This warning is the opposite of the one above. Fix it by implementing a 301 redirect from HTTP to HTTPS and then replace the HTTP version’s internal links directly to the HTPPS version.
If your non-canonical pages are continually showing up on search results and receiving organic search traffic, it means that search engines are ignoring your specified canonical. First, fix this by ensuring that rel=canonical tags are correctly set up. Then, you should check the URL inspection tool to see if the URL you specified are considered canonical.
If you block a canonicalized URL in robots.txt, search engines won’t crawl it. Unfortunately, this prevents search engines from transferring link equity from non-canonical to canonical URLs.
Don’t rel=canonical and noindex as they are contradictory instructions. Google prioritizes the canonical tag over the ‘noindex’ tag. If you want to canonical and noindex a URL, you can use a 301 redirect or rel=canonical.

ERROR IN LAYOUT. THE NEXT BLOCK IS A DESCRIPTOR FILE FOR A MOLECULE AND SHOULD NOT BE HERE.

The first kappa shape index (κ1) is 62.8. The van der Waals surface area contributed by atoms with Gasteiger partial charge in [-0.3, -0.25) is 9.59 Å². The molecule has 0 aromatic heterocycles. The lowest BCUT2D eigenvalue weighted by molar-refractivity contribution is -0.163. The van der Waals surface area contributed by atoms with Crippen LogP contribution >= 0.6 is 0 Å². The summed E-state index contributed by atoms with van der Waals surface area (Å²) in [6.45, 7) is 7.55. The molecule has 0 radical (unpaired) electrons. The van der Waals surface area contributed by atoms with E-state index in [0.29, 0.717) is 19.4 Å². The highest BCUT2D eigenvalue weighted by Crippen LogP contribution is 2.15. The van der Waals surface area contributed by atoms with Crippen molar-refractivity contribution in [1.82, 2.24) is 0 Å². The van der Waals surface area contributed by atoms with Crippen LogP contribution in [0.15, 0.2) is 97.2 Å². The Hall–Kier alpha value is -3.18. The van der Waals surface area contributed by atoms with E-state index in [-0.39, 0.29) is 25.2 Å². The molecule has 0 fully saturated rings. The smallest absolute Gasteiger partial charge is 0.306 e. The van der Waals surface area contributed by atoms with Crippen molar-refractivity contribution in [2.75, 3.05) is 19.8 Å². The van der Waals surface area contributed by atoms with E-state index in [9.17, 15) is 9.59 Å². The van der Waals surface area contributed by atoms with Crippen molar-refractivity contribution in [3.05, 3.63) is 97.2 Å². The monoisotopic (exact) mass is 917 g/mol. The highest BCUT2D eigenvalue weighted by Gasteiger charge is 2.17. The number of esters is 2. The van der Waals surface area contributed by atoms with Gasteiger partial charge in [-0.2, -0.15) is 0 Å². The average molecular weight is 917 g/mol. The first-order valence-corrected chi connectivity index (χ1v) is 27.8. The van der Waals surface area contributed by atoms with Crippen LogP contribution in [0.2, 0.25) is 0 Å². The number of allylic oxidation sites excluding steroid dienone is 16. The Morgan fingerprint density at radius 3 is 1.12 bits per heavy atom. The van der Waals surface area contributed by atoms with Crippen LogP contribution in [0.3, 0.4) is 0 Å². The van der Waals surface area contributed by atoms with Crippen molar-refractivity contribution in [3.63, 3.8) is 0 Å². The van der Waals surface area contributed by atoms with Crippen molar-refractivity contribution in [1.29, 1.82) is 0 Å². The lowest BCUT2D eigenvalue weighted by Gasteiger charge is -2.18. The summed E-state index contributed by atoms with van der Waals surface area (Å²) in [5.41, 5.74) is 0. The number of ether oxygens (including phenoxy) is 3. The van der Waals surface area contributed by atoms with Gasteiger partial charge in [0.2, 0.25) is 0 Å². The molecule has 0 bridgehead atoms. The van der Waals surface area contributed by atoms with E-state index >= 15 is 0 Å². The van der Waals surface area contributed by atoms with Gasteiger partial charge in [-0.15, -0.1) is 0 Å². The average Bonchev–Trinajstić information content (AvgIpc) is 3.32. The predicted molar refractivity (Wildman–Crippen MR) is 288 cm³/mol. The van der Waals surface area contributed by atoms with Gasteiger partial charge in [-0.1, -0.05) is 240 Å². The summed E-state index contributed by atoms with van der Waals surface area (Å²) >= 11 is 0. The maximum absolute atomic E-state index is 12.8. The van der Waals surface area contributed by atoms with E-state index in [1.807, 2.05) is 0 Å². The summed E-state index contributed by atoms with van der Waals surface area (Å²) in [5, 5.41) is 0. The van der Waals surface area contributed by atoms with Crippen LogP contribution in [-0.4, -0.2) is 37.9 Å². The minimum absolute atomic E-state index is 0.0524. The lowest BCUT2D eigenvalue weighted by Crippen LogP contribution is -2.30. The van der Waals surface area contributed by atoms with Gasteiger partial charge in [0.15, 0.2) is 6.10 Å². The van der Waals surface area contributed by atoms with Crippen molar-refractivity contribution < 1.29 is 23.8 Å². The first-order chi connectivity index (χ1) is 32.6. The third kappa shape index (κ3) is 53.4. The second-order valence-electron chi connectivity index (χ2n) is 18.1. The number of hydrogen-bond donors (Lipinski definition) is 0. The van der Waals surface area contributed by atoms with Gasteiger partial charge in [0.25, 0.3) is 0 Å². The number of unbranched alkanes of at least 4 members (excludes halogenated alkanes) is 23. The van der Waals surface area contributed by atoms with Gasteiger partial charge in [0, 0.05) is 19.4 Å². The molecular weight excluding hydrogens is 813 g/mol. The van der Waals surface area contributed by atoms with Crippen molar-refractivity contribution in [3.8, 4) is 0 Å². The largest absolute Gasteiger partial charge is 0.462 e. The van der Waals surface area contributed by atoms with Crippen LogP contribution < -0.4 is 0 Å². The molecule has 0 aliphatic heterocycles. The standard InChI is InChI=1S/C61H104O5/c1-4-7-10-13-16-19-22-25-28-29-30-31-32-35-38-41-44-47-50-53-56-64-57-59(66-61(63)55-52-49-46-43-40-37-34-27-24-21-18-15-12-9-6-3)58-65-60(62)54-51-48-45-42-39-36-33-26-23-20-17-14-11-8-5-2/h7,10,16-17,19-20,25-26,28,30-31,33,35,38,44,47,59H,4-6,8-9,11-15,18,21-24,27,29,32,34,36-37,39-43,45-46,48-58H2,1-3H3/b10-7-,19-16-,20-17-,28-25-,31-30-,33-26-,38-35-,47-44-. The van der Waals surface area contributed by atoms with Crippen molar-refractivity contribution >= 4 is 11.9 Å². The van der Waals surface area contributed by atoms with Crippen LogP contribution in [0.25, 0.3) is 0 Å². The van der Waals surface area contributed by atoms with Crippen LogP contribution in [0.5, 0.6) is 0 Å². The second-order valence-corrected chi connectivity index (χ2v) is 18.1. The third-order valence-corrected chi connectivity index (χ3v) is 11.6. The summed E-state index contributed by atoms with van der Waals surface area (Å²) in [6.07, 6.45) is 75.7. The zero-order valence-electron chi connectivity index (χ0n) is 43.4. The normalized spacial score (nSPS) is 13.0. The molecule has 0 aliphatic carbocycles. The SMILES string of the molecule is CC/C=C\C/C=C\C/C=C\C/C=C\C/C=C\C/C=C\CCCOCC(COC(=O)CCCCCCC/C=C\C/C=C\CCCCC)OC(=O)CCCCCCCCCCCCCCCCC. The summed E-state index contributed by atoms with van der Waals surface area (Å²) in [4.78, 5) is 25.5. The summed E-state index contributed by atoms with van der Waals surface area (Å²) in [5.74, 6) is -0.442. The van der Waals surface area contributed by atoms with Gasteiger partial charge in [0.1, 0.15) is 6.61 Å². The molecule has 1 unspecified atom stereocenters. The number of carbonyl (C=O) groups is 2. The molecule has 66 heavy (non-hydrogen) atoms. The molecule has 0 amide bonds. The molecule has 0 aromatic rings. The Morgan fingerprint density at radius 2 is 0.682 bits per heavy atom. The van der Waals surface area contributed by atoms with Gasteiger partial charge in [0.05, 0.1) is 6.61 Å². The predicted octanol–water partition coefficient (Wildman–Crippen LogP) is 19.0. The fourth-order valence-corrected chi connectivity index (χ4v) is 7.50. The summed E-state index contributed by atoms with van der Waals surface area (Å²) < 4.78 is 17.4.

When you’re auditing canonical tags, there are several things you should look out for for the best SEO performance.
Look for whether or not the page already has a canonical tag, and if it does, does it point to the right page? Is that page indexable and crawlable?
You can inspect and audit canonical tags by checking the source code (right-click on the browser and hit ‘view-source’). There are also several SEO site audit software programs that can help you audit your tags in bulk.
By now, you realize that canonicalization is an integral part of your SEO efforts. Without proper implementation, it’s likely that your website won’t be performing as well as it could. Hopefully, this article has helped you understand what canonical URLs are, what canonical tags do, and how to spot mistakes and fiz=x canonicalization issues. However, if you’re struggling with using canonical tags properly, we can help!
Reach out to our team today and let us help you audit your site and get your site optimized properly so you can rank higher and get in front of your target audience. Get started here.